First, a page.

The government has imposed a de facto freeze on new Jewish construction projects in east Jerusalem despite Prime Minister Binyamin Netanyahu’s public insistence to the contrary, Jerusalem Municipality officials said on Monday.

While whether the slowdown actually constitutes a moratorium, or how long it will last, remains unclear, the apparent freeze likely reflects Netanyahu’s need to mend the current rift with the US regarding construction over the Green Line, on lands the Palestinians claim for a future state, and to bring the Palestinians back to the negotiating table.

A government official claimed a weeks-long delay in reviewing plans for new construction was a bureaucratic issue and not evidence of a freeze. But the fact that new plans are not going ahead dovetails with signs that the Palestinians might ease their demand that the contentious construction stop before they resume peace talks.

Jerusalem Councilman Meir Margalit of the left-wing Meretz Party said top Jerusalem officials intimately involved with construction projects had told him that Netanyahu’s office ordered a freeze after the approval of 1,600 new housing units in the north Jerusalem Ramat Shlomo neighborhood, which is located over the Green Line, was announced during a visit by US Vice President Joe Biden last month, sparking a diplomatic row with Washington.

“The government ordered the Interior Ministry immediately after the Biden incident to not even talk about new construction for Jewish homes in east Jerusalem,” Margalit said. “It’s not just that building has stopped: The committees that deal with this are not even meeting anymore.”

He asked not to identify the officials who informed him of the order because they had not approved the disclosure of their names. Other councilmen, however, on Monday countered Margalit’s claims, painting a more complex picture with regard to construction in the capital.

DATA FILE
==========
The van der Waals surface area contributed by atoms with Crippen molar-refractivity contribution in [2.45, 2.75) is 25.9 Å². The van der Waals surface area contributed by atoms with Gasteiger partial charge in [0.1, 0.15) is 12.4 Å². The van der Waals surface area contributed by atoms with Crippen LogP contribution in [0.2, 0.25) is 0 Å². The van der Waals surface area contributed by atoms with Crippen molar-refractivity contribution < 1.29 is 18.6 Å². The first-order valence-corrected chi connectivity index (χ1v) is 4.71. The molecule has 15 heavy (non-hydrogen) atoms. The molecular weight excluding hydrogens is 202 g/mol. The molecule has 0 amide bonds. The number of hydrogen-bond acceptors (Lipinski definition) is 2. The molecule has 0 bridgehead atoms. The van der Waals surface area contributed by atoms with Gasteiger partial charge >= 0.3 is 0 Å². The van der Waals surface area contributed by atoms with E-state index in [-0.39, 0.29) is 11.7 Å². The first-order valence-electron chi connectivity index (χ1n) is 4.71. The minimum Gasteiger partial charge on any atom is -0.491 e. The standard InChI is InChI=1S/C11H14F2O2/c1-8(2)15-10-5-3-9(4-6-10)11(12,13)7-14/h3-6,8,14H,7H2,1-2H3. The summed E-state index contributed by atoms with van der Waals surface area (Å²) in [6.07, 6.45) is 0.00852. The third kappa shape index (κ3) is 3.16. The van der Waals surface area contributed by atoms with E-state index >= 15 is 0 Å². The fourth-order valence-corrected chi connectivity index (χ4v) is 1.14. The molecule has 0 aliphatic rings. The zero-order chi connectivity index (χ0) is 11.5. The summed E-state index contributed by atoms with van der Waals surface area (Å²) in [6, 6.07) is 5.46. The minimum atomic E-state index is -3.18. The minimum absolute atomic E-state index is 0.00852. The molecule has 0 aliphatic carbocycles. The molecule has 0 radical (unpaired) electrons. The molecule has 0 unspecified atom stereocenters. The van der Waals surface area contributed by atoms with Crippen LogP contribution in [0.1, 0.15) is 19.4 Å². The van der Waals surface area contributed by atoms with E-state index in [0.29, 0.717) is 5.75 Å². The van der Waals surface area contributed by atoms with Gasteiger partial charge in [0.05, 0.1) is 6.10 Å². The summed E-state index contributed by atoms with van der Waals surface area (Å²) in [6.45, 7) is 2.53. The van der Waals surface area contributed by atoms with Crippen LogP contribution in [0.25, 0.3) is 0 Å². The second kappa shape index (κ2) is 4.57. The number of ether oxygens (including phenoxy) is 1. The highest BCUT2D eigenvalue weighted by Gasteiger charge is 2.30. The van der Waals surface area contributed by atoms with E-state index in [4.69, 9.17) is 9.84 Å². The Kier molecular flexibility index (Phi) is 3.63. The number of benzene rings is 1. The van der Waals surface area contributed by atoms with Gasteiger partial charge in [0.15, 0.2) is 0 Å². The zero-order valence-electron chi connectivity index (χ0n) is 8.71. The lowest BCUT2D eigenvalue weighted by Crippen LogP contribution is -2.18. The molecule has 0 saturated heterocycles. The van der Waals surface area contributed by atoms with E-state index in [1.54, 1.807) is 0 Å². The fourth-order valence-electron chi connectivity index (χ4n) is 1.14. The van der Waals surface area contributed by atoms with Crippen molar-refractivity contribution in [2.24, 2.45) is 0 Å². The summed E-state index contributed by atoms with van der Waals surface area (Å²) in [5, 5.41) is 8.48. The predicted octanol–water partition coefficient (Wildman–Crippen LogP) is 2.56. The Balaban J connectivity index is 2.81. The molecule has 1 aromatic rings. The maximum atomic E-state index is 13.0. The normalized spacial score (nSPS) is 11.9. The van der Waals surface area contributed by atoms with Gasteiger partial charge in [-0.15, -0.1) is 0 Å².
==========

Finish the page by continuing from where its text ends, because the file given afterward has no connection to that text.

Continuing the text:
City Council members Elisha Peleg and David Hadari both rejected even the notion of a construction freeze anywhere in the city, and told The Jerusalem Post that the local planning committee, which is under the auspices of the Jerusalem Municipality, was conducting “business as usual.”

“There is no freeze on construction in east Jerusalem,” Peleg told the Post. “The local planning committee is still meeting, and while I can’t talk about the district committee [which is under the aegis of the Interior Ministry], the local committee has been approving projects – not big projects, as of late, but it’s business as usual.”

“We recently authorized requests for [small] projects in [the over-the-Green Line neighborhoods of] Jebl Mukaber, Ramot, Pisgat Ze’ev, French Hill, East Talpiot and others,” Peleg said.

As far as receiving any orders from the Prime Minister’s Office to freeze, or even to slow down such projects, Peleg added, “I know that the Prime Minister’s Office is now in contact with [municipality officials] regarding such plans, but that’s not new – we’re continuing to plan, and we’re continuing to build in all parts of the capital, including in east Jerusalem.”